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Matia Solomon

Behavioral Neuroscientist

University of Cincinnati


Don’t run away from your fear of pursuing a career in STEM, if it is your passion.



I am a behavioral neuroscientist and a professor in the Department of Psychology and Neuroscience Graduate Program at the University of Cincinnati. In my role as a behavioral neuroscientist, I serve as the Principal Investigator for the Social and Affective Neuroscience Laboratory and I mentor graduate and undergraduate students in my research laboratory. My research team focuses on understanding the neurobiology of stress-related conditions like depression and anxiety in both males and females. In addition, we are interested in identifying environmental and biological factors that may explain the female-biased increase in Alzheimer’s disease. We use a number of approaches in my laboratory to address our overall research interests including genetic, molecular, and neuroanatomical techniques in various rodent species, postmortem human brain tissue, and human brain databases. In addition to being a behavioral neuroscientist, I also teach in both the Psychology Department and Neuroscience Graduate Program. Luckily, all of the courses that I teach dovetail nicely with my research interests.


I didn’t choose neuroscience: neuroscience chose me. When I was in high school, we learned about several career paths, but being a scientist was not one of them. I was introduced to the field of behavioral neuroscience as a junior in college, but I thought that I wanted to be a clinical psychologist. I have always been interested in understanding how stress influences our mental and physical health. However, I didn’t know the right career path to pursue given my overall interests. I was able to shadow a clinical psychologist while working as an undergraduate research assistant in a behavioral neuroscience laboratory at Georgia State University in Atlanta GA (my hometown). After spending two years working with my research mentor, I knew that I wanted to pursue my doctoral degree in behavioral neuroscience. However, I wasn’t completely sure of my career interests, beyond graduate school. I took a year off between college and graduate school so that I could really figure out what I wanted to do. Nothing piqued my interest quite like neuroscience, it had a stronghold on me. After I completed my graduate degree, I went to the University of Cincinnati for my postdoctoral research training and the rest is history. I have had several influential role models (both men and women) who have played a huge part in helping me to grow as a neuroscientist. Without my mentors, I do not know where I would be.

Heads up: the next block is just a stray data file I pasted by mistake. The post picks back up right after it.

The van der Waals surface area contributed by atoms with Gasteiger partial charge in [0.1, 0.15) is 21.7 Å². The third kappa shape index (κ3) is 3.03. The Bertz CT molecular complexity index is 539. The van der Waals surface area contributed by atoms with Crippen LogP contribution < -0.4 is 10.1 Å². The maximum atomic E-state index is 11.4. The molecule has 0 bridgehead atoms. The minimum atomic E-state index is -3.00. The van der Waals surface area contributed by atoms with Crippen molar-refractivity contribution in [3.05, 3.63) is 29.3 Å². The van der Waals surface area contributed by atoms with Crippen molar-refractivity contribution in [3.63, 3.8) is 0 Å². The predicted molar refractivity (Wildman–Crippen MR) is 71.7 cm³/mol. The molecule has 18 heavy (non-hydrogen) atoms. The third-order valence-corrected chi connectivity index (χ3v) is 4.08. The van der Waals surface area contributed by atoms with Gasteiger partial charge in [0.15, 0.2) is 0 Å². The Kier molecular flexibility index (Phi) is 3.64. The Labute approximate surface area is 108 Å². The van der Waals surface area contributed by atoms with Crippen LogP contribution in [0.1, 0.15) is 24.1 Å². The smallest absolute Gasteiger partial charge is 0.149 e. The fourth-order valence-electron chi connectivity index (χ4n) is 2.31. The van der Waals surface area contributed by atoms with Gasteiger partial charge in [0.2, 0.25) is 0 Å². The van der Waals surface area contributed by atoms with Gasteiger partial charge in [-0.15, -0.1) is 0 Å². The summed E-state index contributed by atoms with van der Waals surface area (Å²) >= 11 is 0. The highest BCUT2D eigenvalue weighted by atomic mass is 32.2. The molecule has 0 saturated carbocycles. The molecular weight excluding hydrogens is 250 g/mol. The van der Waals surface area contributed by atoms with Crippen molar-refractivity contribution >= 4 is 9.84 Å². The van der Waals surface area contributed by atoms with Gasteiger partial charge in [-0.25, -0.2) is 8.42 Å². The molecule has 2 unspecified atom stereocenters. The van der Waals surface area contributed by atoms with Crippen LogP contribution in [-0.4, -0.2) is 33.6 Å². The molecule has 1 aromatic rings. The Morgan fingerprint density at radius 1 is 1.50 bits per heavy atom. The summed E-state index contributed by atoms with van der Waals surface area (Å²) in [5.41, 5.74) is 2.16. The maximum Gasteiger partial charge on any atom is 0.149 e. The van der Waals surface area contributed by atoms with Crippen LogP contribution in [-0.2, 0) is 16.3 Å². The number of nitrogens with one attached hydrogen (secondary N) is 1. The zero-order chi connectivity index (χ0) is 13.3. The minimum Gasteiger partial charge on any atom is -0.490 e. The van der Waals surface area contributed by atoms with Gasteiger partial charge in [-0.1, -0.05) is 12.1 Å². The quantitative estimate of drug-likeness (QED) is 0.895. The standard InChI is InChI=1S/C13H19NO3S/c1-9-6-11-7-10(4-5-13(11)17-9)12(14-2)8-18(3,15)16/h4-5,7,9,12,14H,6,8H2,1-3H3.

My biggest obstacle in the beginning of my career, as is the case for many people, was myself. I struggled a lot with figuring out what my place would be in this field. There are very few people who look like me and talk like me (Southern drawl) in neuroscience. I had to work hard to silence the voices in my head that planted seeds of doubt. I knew that if I wanted to have any impact in this field as a researcher, educator, and especially as a mentor, I had to get out of my own way.

When I am presented with obstacles or challenging tasks, I give myself some time to respond to them. I have realized that you don’t have to immediately respond to each challenging task and that it is much wiser, to pause, think, strategize, and then devise a plan of attack. I tackle obstacles on a case by case basis. Different obstacles require different things from you.


I wish my younger self would have known that EVERYONE is trying to figure this thing called life out. For example, many of the most prominent researchers and professors look like they have it completely together, but secretly they are all works in progress.


I love working in STEM for several reasons. First, I love the intellectual freedom that I have to pursue my research interests. I also enjoy collaborating with my research team and my colleagues on pressing biomedical research questions. I know that the work that I am doing in the laboratory and in the classroom will have an impact on the next generation of behavioral neuroscientists.


Don’t run away from your fear of pursuing a career in STEM, if it is your passion. Lean into your fear or that feeling of being overwhelmed when faced with new situations, especially in this field. While many people view fear as pathological, it is normal to have some fear or anxiety when faced with new challenges. A little bit of fear is a behavioral response to stress which is adaptive and can actually provide fuel (aka motivation) to get the job done.


I was recently talking with my mom about an influential woman in her church community who is now well past 100 years old. This woman was asked what is the key to living a long and happy life? Her response to the community was to “Be Kind, Drink Water, and Mind Your Own Business.” I can’t think of better words to live by.

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